SpaceX Conducts 18th Launch of Year

KENNEDY SPACE CENTER, Fla. (SpaceX PR) — SpaceX successfully launched the Es’hail-2 satellite on Thursday, November 15 from Launch Complex 39A (LC-39A) at NASA’s Kennedy Space Center in Florida. Liftoff occurred at 3:46 p.m. EST, or 20:46 UTC, and the satellite was deployed to a geostationary transfer orbit (GTO) about 32 minutes after liftoff.

Falcon 9’s first stage for the Es’hail-2 mission previously supported the Telstar 19 VANTAGE mission in July 2018. Following stage separation, SpaceX landed Falcon 9’s first stage on the “Of Course I Still Love You” droneship, which was stationed in the Atlantic Ocean.

Falcon 9’s first stage for the Es’hail-2 mission previously supported the Telstar 19 VANTAGE mission in July 2018. Following stage separation, SpaceX will attempt to land Falcon 9’s first stage on the “Of Course I Still Love You” droneship, which will be stationed in the Atlantic Ocean.

Payload

The Es’hail-2 satellite is based on the Mitsubishi Electric (MELCO) DS 2000 satellite bus, a proven, modular platform with high power capability and flexibility for a broad range of applications.

In addition to offering Ku-band resources to support the growing 25.5⁰E / 26.0°E broadcast neighborhood, Es’hail-2 also features multi-transponder Ka-band capacity, providing business and government sectors with secure communications across the Middle East and North Africa region. In partnership with leading service providers, Es’hailSat will offer a portfolio of broadcast and VSAT services to support business growth.

The spacecraft’s multi-mission architecture will enable Es’hailSat to respond to demand for the fastest-growing applications in the Middle East and North Africa, including content transfer, broadcast distribution, enterprise communications, and government services.

Launch Facility

Launch Complex 39A at Kennedy Space Center, Florida Launch Complex 39A at NASA’s Kennedy Space Center has a long and storied history dating back to the early 1960s. Originally built to support the Apollo program, LC-39A supported the first Saturn V launch (Apollo 4), and many subsequent Apollo missions, including Apollo 11 in July 1969. Beginning in the late 1970s, LC-39A was modified to support Space Shuttle launches, hosting the first and last shuttle missions to orbit in 1981 and 2011 respectively.

In 2014, SpaceX signed a 20-year lease with NASA for the use of historic LC-39A. Since then, the company has made significant upgrades to modernize the pad’s structures and ground systems, while also preserving its important heritage. Extensive modifications to LC-39A have been made to support launches of both commercial and crew missions on SpaceX’s Falcon 9 and Falcon Heavy launch vehicles.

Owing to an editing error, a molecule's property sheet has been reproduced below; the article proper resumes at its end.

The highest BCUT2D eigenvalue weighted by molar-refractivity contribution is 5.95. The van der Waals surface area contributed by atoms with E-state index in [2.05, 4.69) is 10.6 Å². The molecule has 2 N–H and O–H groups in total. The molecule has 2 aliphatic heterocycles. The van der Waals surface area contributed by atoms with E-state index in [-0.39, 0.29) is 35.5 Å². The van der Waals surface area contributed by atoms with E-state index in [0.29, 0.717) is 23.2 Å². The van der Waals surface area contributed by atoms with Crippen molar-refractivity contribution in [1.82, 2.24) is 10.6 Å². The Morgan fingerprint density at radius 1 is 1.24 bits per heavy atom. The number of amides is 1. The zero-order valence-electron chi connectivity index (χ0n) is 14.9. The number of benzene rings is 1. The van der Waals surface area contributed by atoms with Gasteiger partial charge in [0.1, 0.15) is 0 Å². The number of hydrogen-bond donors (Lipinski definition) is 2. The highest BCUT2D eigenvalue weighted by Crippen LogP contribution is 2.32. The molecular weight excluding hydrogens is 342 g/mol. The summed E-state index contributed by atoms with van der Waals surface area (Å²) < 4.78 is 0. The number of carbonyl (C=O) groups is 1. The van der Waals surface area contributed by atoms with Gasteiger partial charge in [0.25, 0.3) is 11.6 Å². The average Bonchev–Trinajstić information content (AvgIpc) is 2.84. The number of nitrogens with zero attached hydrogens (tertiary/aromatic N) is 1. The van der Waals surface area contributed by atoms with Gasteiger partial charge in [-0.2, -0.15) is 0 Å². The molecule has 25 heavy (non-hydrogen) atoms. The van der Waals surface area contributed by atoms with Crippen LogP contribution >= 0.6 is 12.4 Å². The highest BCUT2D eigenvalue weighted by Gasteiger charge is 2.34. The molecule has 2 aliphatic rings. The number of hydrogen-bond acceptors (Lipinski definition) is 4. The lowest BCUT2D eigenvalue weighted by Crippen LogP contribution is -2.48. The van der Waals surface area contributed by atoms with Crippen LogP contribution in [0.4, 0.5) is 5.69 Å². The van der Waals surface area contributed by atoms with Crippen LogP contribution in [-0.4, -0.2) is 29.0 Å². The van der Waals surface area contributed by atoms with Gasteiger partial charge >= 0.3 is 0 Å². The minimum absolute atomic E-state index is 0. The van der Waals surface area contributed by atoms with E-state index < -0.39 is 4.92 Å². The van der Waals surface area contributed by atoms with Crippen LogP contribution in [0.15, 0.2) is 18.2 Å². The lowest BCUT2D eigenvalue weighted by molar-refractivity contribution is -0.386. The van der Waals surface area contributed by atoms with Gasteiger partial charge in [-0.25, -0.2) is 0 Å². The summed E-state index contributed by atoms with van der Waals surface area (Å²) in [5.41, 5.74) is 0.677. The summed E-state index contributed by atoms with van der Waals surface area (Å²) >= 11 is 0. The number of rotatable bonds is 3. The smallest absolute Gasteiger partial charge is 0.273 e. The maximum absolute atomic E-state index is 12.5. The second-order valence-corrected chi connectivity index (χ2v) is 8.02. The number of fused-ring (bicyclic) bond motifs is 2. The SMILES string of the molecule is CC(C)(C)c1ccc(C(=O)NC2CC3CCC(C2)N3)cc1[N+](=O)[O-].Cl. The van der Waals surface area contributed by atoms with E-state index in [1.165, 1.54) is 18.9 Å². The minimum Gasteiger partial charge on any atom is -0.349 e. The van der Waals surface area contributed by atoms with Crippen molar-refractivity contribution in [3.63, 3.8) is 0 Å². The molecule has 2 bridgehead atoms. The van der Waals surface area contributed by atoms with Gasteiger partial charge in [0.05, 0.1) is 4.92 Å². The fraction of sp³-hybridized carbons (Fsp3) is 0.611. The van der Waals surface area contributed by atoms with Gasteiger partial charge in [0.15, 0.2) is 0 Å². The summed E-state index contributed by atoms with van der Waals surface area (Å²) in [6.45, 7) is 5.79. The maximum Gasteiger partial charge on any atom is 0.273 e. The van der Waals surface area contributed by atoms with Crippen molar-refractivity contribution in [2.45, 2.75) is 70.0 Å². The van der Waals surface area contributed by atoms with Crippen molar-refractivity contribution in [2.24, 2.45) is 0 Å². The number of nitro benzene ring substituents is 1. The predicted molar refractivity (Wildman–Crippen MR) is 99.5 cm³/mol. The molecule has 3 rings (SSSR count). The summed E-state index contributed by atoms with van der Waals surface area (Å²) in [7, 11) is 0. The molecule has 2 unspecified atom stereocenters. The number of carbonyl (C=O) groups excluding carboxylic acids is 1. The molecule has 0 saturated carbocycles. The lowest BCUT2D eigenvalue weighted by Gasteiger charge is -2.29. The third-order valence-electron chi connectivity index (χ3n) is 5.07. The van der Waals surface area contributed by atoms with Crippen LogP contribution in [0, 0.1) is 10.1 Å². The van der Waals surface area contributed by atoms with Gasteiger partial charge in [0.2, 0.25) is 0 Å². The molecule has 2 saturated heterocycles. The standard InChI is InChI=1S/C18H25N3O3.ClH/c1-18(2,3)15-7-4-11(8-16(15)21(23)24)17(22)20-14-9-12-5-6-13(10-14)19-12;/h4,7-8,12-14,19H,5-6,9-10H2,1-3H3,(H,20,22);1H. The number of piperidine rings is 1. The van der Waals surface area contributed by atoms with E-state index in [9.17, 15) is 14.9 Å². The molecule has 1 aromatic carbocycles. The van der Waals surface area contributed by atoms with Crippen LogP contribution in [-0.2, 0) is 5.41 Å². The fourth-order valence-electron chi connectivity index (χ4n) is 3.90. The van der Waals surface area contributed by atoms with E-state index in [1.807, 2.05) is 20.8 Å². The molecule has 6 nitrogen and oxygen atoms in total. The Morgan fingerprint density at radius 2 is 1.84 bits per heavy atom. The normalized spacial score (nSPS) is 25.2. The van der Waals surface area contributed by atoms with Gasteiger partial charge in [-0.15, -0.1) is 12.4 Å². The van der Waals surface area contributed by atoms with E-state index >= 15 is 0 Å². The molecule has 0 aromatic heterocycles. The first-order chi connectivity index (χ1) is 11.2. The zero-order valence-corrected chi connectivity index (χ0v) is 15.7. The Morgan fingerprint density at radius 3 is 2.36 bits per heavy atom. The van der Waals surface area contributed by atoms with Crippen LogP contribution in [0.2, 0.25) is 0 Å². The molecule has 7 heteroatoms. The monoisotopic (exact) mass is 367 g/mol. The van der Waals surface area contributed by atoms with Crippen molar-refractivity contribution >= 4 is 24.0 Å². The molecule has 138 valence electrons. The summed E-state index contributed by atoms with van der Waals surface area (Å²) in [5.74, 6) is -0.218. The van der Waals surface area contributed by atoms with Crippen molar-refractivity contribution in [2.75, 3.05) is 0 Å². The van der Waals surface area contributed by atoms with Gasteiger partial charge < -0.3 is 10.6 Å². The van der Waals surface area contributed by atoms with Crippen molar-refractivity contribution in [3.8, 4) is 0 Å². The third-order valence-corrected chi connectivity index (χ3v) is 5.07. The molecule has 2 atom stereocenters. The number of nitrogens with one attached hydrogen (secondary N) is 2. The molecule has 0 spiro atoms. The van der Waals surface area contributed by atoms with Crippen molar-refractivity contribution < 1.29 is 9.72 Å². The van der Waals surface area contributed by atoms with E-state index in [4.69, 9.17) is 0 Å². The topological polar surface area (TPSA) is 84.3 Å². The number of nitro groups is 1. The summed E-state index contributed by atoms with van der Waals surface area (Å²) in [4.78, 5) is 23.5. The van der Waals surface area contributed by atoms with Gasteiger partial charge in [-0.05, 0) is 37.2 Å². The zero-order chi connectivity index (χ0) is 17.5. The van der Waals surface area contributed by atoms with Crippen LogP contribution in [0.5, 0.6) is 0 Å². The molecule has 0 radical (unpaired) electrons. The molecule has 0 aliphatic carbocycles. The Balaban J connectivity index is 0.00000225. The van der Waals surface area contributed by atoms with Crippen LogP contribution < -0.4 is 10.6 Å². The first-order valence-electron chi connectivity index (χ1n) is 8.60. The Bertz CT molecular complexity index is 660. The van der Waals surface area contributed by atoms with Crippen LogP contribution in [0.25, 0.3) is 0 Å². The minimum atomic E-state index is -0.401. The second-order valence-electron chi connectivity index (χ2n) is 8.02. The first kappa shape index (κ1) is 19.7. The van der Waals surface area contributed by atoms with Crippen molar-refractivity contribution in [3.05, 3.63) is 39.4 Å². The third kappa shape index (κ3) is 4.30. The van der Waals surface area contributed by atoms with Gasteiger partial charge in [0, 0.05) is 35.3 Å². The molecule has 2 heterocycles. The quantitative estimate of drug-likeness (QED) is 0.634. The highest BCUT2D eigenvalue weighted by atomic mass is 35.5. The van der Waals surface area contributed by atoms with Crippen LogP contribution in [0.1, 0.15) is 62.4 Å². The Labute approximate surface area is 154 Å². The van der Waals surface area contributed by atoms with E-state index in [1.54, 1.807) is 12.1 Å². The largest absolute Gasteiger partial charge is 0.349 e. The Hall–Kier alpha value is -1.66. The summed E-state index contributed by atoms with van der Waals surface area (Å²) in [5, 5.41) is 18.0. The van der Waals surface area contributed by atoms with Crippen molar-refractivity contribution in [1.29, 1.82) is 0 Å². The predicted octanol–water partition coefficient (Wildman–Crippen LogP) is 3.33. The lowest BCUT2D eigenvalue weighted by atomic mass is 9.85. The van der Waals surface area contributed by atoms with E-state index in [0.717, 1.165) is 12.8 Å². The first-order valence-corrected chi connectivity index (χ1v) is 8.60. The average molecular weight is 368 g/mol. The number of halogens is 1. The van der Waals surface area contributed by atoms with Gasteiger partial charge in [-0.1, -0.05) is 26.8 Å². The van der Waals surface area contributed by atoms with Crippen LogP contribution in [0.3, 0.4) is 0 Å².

• duheagle

    This launch brings SpaceX’s mission total for 2018 even with its total for last year. As the webcast hosts noted, it’s also the first time SpaceX has ever conducted a launch in the month of November. If SpaceX concludes its remaining roster of upcoming missions for the year, 2018 will also be the first time SpaceX has launched at least one mission during each month of a calendar year.

  • Robert G. Oler

    Phase IV rocks 🙂

  • Andrew Tubbiolo

    You mean that movie from 1970’s about ants taking over Arizona?

  • Robert G. Oler

    “Them” I think anyway that was lovely…a great flick.

    Phase IV is an amateur radio transponder in Geo orbit…and the Europeans have finally gotten one…which works for me in Istanbul

  • Andrew Tubbiolo

    Oh, right! What modes are going to be available? How are you going to use it? I can imagine it’s going to be a traffic jam. I used to tune into the AMSAT series back in the 90’s. It’s good to see AMSAT reaching out. Le’t hope they leave the Earth Moon system fairly soon and start developing amateur interplanetary communications.

    Cult movie watchers in Tucson cling to “Phase IV” and “Night of the Lepus” as they are extra campy with heavy heaps of cheese, and choc full o visual greatness that Tucsonans see every day.

  • ReSpaceAge

    And the fleet of duel launched boosters grows to 3.
    Up next in the west coast a booster will attempt its third flight.

    These birds are developing some personally/history.

    SpaceX makes it look so easy, kind of like ULA use to do in their hayday.

  • Robert G. Oler

    there are two transponders…its going to be a blast.

  • Terry Rawnsley

    Anybody know what’s going on in Boca Chica these days? News is kind of sparse.

  • duheagle

    Another monster cryogenic propellant storage tank got delivered a couple weeks back. One suspects that a great deal of lower-profile work proceeds there, but I have seen no details about that in print. I’m thinking we’ll likely be seeing some news about some serious concrete pours there before much longer. BFR needs a pad and some sort of big vehicle storage/payload integration building at a minimum.

  • duheagle

    Somewhere, Arthur C. Clarke is smiling.

  • Robert G. Oler

    I have a 3 meter dish all ready to go

  • Andrew Tubbiolo

    What was once a article in Wireless World written in 1945 has gone from national project, to high dollar industry, to back yard amateur technical adventurism.

  • Andrew Tubbiolo

    Tracking mount, or fixed? I’d love to see a pic.

  • Robert G. Oler

    I’ll get some pics…I have a 2 meter dish here that tracks but decided to mount the 3 meter fixed constantly at the bird. I had hoped to do some moonbounce from here and still might…but well just not now..

  • Andrew Tubbiolo

    If you’re interested, I can get you in touch with a Moonbounce ham here in Tucson who has a working rig. I’m sure he’d love to work with you. Feel free to contact me at my gmail address. It’s just my name.